Dancers are beauty in motion
ONLY the neon Danceland sign in the top window hints at the flamboyant interior of a Tweed Heads industrial shed.
Outside, mechanics and wholesalers ply their trade in the grey-walled industrial precinct.
But inside this Ourimbah Rd studio, fairy lights and chandeliers light up red curtains and walls lined with massive mirrors and glossy pictures of dancers tripping the light fantastic.
Welcome to the sparkly world of Tweed Heads ballroom dancing partners – on and off the dance floor – Rhett and Emma Salmon.
Theirs is a world of pearl chiffon, Swarovski diamantes and elegant dancers in 6cm-high satin heels and flouncy dresses who twirl in the arms of men resplendent in tailed suits and slicked-back hair.
The blinged up shed is the couple’s training base for Australian and international dance competitions as well as where they teach dance students.
The pair, who have only been competing together for a couple of years, recently made the top 12 in the prestigious London Ball and the quarter finals in the International Championships Rising Star event at the Royal Albert Hall, pitted against 200 couples from around the world.
A local audience was treated to a stunning display when the pair were among the performers at the sold-out 2015 Tyalgum Dance Spectacular at the Tyalgum Hall this month.
It’s the same venue in which the couple were married in November last year.
Rhett and Emma met six years ago after she signed up for classes at what would be her future father and mother-in-law, Ray and Shelley Salmon’s, ballroom dancing studio.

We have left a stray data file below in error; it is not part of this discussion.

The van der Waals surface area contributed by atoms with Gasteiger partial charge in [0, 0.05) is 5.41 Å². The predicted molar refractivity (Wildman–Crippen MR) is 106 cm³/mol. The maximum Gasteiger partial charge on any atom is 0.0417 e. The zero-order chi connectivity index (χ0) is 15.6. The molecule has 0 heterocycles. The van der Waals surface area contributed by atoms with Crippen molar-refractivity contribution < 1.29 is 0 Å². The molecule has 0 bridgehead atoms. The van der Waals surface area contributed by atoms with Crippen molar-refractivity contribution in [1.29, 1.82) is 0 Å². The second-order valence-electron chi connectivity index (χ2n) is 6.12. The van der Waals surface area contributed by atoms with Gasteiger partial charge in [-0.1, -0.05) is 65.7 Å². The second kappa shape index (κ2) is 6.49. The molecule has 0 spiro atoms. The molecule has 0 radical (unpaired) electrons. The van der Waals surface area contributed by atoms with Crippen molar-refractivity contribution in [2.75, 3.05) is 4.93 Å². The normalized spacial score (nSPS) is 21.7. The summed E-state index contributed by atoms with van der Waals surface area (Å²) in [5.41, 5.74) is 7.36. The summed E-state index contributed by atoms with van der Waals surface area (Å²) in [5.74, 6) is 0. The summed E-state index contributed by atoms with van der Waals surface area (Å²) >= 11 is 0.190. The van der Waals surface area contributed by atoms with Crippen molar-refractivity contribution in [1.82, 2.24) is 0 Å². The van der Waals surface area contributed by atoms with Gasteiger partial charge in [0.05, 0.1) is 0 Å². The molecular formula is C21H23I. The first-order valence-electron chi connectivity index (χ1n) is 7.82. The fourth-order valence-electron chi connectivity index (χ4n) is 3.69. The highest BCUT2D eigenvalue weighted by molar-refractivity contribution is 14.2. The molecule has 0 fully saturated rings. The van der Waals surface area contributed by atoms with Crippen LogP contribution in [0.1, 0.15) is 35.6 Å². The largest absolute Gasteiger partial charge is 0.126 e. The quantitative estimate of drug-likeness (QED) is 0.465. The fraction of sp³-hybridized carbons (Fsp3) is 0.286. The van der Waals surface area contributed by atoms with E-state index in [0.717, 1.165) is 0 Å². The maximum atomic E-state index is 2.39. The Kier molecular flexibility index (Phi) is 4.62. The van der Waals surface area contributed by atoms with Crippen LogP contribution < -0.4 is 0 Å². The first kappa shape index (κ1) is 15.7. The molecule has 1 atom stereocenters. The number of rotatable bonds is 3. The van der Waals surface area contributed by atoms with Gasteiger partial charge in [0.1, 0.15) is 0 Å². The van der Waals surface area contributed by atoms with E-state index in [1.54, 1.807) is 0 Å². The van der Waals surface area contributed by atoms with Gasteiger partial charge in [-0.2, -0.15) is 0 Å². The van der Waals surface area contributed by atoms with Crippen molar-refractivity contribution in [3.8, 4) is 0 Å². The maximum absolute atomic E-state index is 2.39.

After a lifetime of training in ballet, tap and jazz, the then 18-year-old was looking to get comfortable performing in high heels after she was contracted to dance at the famous Moulin Rouge in Paris, France.
The couple conducted a long-distance relationship for 18 months before Emma returned home from Paris.
It wasn’t long before the pair moved overseas together to Hong Kong, where Emma worked as a princess at Disneyland while Rhett taught ballroom dancing.
They eventually returned home to make a go of competing on the international circuit.
To an outsider the camp ballroom dancing subculture can seem bizarre.
Both Emma and Rhett too can see the humour in the fake tan, even faker smiles, and melodrama that was successfully mined for laughs by the hit Australian movie Strictly Ballroom, released in 1992.
“It was a documentary,” jokes Rhett.
They hint at a dark side to the ballroom dancing world. Not all collisions on the dance floor are accidents, for instance, and the competition can be cut-throat.
But they say fellow dancers are mostly supportive of each other and when they’re competing overseas, there’s a strong bond among the Australian contingent.
Long-term, the couple hope their triumphs on the dance floor continue to fuel the success of their dance school.
But for now, they’re happy waltzing and foxtrotting their way around the world and using their gift to brighten people’s lives.
The couple was chuffed to receive the following feedback from an audience member earlier this year: “There is so much ugliness and mediocrity in the world today and to see them dance and look so elegant and beautiful filled my heart to the brim.”